Spring Flowers in the West Coast National park
Cape Town’s rainy winters are interspersed by lovely sunny and warm days which delight our European visitors during the so-called ”secret season” of Cape Town, as they are better than the best European summer’s day. Exploring Cape Town and the environs on such days can be truly rewarding as the city is not busy and one can travel anywhere without traffic or crowds. This year’s winter has been characterised by early, heavy rains with many warm days, and which has led to early blossoming of the wildflowers in many of the reserves.
Within an hour’s drive from Cape Town can be found the West Coast National Park, at which the Postberg section is open only during the spring flower season months of August to October. Having been alerted by a press release from SAN parks of the amazing carpets of wildflowers to be seen in the reserve, we took a drive in the middle of the week intending to arrive quite early. Many others must have been similarly
watching the weather forecast because there was quite a long line of cars waiting to enter the Park. Although one can see a variety of wildflowers as you drive through the reserve , once you enter the gate at the Postberg section it is as if you have entered a magical kingdom. The veld is carpeted with the most magnificent display of multicoloured wild flowers, stretching almost as far as the eye can see in every direction. Flowers in yellow, red, orange and white colours dominate the landscape while some areas covered in white Namaqualand daisies look almost like snow-covered fields. Like all visitors, we wanted to try and record some of these spectacular vistas, and stopped the car occasionally to walk to a strategic photographic viewpoint. It is then that one may see the many jewels that are hidden amongst the masses of flowers that make up the carpet; beautiful single blooms and bulbs that can easily be missed amongst the masses. At one spot we stopped to enjoy the sight of a small herd of Bontebok grazing. Although we saw several tortoises crossing the road we were not lucky enough to see any of the other game in the Park which includes Zebra, Gemsbok, Red Hartebeest and Kudu.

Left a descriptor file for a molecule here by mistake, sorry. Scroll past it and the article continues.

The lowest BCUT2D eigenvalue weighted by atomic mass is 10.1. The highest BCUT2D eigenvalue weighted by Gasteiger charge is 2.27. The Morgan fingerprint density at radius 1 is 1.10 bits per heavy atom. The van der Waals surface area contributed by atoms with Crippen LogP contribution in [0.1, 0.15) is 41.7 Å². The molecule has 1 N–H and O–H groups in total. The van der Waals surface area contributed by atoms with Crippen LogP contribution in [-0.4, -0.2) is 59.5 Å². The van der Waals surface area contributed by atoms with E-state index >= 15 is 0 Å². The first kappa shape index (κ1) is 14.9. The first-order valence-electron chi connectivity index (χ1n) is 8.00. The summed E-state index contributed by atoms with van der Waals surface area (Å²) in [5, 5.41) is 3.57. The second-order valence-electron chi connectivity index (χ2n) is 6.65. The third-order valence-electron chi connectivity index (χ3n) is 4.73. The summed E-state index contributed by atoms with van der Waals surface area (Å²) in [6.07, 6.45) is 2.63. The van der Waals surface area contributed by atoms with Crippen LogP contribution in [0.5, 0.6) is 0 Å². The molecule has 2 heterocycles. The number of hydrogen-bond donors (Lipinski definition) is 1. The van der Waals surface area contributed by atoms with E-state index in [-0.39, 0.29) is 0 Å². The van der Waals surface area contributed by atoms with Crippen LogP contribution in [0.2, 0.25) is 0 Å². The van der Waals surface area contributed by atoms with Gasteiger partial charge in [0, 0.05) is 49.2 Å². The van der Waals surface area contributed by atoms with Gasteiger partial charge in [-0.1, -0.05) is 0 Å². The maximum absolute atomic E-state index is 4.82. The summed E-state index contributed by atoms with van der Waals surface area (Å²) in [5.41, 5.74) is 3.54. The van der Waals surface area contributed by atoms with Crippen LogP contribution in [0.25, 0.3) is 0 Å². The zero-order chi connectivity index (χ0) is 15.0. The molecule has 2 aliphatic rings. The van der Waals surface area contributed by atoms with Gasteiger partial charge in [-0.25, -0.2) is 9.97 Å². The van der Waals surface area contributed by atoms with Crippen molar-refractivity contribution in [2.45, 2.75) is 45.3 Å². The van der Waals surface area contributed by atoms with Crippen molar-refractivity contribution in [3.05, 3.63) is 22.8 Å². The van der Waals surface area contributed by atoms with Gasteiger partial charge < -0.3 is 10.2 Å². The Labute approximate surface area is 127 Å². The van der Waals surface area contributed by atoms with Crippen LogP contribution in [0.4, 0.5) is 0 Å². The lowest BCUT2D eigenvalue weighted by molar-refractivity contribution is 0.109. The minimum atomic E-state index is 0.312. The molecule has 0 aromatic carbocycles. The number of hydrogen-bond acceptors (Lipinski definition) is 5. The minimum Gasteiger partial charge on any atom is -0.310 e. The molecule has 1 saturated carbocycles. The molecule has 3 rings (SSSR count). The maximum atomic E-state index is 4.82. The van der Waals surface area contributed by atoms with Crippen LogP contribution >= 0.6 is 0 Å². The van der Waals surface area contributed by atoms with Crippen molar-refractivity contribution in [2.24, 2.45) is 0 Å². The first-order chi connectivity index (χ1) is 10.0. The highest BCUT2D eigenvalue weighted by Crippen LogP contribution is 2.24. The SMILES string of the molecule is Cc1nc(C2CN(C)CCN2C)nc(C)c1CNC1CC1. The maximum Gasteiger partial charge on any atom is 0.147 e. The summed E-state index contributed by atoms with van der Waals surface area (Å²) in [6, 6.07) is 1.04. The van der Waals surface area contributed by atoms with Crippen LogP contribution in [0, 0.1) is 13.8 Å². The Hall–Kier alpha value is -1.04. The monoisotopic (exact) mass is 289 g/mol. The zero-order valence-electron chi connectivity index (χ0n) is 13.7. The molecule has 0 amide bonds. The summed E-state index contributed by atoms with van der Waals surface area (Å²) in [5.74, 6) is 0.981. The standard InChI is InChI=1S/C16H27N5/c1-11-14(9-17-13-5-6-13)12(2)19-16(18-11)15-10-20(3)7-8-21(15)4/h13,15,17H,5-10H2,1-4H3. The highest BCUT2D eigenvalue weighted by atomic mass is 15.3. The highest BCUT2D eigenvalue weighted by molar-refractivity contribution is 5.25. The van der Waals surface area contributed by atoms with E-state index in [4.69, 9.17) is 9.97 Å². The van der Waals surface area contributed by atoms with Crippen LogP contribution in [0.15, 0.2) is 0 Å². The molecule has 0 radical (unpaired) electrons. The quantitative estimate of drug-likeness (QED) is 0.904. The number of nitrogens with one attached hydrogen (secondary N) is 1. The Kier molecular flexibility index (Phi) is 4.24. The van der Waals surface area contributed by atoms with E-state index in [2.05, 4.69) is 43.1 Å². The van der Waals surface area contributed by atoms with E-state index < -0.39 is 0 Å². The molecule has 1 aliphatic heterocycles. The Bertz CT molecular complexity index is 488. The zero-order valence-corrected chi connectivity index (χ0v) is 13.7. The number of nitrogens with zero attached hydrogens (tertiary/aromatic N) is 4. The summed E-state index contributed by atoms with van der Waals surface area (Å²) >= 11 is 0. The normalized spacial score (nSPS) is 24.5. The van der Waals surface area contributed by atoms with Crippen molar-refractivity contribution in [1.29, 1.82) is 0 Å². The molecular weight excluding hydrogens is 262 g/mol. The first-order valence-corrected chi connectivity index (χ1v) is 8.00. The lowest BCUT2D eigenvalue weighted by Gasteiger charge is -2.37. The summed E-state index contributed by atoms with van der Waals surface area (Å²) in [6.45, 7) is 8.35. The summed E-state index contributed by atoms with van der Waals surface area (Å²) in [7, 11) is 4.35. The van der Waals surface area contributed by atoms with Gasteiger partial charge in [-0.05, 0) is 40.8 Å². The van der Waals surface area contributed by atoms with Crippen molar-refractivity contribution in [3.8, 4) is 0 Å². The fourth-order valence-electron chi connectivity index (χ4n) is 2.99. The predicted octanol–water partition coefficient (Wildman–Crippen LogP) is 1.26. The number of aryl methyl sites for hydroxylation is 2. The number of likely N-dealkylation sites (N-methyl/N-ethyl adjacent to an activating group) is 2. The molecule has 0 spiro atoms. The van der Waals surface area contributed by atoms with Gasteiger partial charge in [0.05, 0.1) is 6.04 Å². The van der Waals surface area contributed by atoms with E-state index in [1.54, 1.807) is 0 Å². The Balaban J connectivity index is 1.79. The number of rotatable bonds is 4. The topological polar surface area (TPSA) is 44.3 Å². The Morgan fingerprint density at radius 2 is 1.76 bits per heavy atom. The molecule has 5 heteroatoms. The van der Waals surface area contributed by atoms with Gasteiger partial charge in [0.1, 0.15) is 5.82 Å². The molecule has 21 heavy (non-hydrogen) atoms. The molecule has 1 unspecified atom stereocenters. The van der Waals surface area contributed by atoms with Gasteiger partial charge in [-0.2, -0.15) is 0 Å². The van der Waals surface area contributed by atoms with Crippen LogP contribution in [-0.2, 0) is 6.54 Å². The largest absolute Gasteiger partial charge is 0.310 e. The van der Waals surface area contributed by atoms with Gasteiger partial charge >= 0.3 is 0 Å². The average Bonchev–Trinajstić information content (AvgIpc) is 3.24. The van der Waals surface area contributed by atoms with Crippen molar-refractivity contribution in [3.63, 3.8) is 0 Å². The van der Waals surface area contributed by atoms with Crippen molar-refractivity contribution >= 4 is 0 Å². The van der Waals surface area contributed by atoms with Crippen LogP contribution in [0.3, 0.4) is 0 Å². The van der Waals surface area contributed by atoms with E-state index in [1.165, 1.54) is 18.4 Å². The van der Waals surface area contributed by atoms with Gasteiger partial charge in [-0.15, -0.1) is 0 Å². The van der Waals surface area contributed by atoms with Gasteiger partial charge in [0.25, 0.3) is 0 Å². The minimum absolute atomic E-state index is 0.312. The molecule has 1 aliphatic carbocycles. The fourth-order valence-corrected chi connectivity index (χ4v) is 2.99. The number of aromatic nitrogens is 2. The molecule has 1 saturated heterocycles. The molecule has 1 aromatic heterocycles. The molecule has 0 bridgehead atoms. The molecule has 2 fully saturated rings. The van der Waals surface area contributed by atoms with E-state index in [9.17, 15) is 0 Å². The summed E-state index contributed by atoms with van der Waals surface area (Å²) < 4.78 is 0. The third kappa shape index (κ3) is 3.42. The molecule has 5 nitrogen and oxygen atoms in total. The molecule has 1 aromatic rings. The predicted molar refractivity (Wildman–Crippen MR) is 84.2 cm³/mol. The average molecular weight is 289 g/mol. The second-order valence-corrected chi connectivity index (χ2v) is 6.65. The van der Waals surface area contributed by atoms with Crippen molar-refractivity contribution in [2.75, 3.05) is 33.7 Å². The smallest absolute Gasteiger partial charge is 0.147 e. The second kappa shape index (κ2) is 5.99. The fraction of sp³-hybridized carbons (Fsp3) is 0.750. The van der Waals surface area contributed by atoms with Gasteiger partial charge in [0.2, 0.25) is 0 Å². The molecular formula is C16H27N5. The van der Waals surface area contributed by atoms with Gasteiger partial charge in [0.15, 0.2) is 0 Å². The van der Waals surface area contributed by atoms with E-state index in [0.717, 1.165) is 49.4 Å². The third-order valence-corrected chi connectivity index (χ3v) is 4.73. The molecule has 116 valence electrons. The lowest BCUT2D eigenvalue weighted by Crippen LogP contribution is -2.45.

The shores of the peaceful Langebaan lagoon skirt the eastern side of the reserve, where one can rent a houseboat, or a cottage at Kraalbaai. There not only beautiful views and lovely clean white sand beach but a number of dedicated braai (bbq) pits and ablution facilities. The sheltered islands and beautiful beaches of the lagoon are home to a myriad of seabirds and migrant waders including flamingos. We noticed that once we had entered the West Coast National Park there was an almost constant variety of chirps and calls audible from the many birds that have made their home here. Twitchers are catered for in the Park with a number of hides, the first of which is located near the Geelbek restaurant and visitors centre, and others which are detailed on the complimentary map of the Park that will be given to you at the entrance. Plankiesbaai on the Atlantic side also has dedicated braai areas and a lovely beach for enjoyable family outings.
For those who want to take it easy, the Geelbek restaurant presents a more relaxing dining option. The restaurant is situated in a beautifully restored Cape Dutch homestead that dates back to 1740. One can dine on the terrace enjoying the sun or sit in the dining room of the house and marvel at the beautiful old wooden beams floors and amazingly thick architraves. The menu is not extensive but presents a number of local specialities beautifully prepared and presented. We enjoyed probably the best fried fish and chips that we have had anywhere; in a light crispy batter which had ben tantalisingly spiced. Also good was the sweet/spicy Cape Malay bobotie served with saffron rice, roast vegetables and a fiery sambal. . Apart from thirst quenching beers, on offer is a range of affordable wines available either as a whole bottle by the glass, focussing on the wines of the nearby Darling region which are certainly worth trying. Given the monopoly situation that the restaurant enjoys in the Park, we were pleasantly surprised at the affordable prices of the really enjoyable food.
The best route to follow from Cape Town to the West Coast National Park is to take the R27 exit from the N1, through Milnerton, and along the coast in the direction of Langebaan; the road is excellent . Entry fees are R44 for South Africans; R64 for SADC visitors and R88 for international visitors, while children up to the age of 12 pay half price. Since the flowers have bloomed early this year (2012)they may not last until end of September so go early.
On the way back we were attracted by the thatched roof West Coast Farm stall which may be found at the junction of the R27 and the Yzerfontein roads, but found it to be dingy and the goods on offer not very tempting. Insider tip : a little further towards Cape Town will be found the less attractive but rustic Vygevalley Farm stall. We left loaded with freshly baked bread, homemade jams and preserves and tasty pies. Here is also a wine shop where the wines of the region, particularly Darling wines, are available at prices easy on the pocket. Best of all, we found some gems; reds from famous estates, older than 6 years, and still labelled with prices of some years ago. It might be worth driving from Cape Town just to buy wine here. Try the Groote Post “Old Man’s Blend” Red wine; an enjoyable robust red at a bargain price or head off to the Groote Post wine estate itself a little further on, instead of going home.
By : Horizon Cottages